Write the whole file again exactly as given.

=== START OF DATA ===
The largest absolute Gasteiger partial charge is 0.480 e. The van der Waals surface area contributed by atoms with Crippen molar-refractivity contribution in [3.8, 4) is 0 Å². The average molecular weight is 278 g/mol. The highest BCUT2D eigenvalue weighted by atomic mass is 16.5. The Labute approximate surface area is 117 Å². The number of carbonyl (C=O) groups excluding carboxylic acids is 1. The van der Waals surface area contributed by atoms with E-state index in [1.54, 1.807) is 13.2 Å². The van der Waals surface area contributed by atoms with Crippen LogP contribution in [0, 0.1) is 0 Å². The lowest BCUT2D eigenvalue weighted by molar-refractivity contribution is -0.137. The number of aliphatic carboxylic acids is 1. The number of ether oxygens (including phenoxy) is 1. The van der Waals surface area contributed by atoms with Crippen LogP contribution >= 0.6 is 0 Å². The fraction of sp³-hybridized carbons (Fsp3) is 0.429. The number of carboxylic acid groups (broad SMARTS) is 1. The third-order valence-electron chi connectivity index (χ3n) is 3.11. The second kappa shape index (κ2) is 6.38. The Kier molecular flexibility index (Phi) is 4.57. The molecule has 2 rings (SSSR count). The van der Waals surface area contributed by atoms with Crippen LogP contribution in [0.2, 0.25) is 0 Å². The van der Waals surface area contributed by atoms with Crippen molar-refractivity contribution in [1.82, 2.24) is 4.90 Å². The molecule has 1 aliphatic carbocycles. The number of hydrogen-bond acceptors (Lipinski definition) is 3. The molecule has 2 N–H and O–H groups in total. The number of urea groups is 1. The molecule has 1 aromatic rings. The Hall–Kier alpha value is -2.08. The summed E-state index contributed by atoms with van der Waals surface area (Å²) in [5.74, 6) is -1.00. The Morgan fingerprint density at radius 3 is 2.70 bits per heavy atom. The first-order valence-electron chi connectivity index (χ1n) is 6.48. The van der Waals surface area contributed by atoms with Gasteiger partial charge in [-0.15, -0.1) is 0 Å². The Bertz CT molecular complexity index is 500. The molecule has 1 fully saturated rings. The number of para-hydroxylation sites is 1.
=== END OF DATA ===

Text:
The largest absolute Gasteiger partial charge is 0.480 e. The van der Waals surface area contributed by atoms with Crippen molar-refractivity contribution in [3.8, 4) is 0 Å². The average molecular weight is 278 g/mol. The highest BCUT2D eigenvalue weighted by atomic mass is 16.5. The Labute approximate surface area is 117 Å². The number of carbonyl (C=O) groups excluding carboxylic acids is 1. The van der Waals surface area contributed by atoms with E-state index in [1.54, 1.807) is 13.2 Å². The van der Waals surface area contributed by atoms with Crippen LogP contribution in [0, 0.1) is 0 Å². The lowest BCUT2D eigenvalue weighted by molar-refractivity contribution is -0.137. The number of aliphatic carboxylic acids is 1. The number of ether oxygens (including phenoxy) is 1. The van der Waals surface area contributed by atoms with Crippen LogP contribution >= 0.6 is 0 Å². The fraction of sp³-hybridized carbons (Fsp3) is 0.429. The number of carboxylic acid groups (broad SMARTS) is 1. The third-order valence-electron chi connectivity index (χ3n) is 3.11. The second kappa shape index (κ2) is 6.38. The Kier molecular flexibility index (Phi) is 4.57. The molecule has 2 rings (SSSR count). The van der Waals surface area contributed by atoms with Crippen LogP contribution in [0.2, 0.25) is 0 Å². The van der Waals surface area contributed by atoms with Crippen molar-refractivity contribution in [1.82, 2.24) is 4.90 Å². The molecule has 1 aliphatic carbocycles. The number of hydrogen-bond acceptors (Lipinski definition) is 3. The molecule has 2 N–H and O–H groups in total. The number of urea groups is 1. The molecule has 1 aromatic rings. The Hall–Kier alpha value is -2.08. The summed E-state index contributed by atoms with van der Waals surface area (Å²) in [5.74, 6) is -1.00. The Morgan fingerprint density at radius 3 is 2.70 bits per heavy atom. The first-order valence-electron chi connectivity index (χ1n) is 6.48. The van der Waals surface area contributed by atoms with Gasteiger partial charge in [-0.15, -0.1) is 0 Å². The Bertz CT molecular complexity index is 500. The molecule has 1 fully saturated rings. The number of para-hydroxylation sites is 1.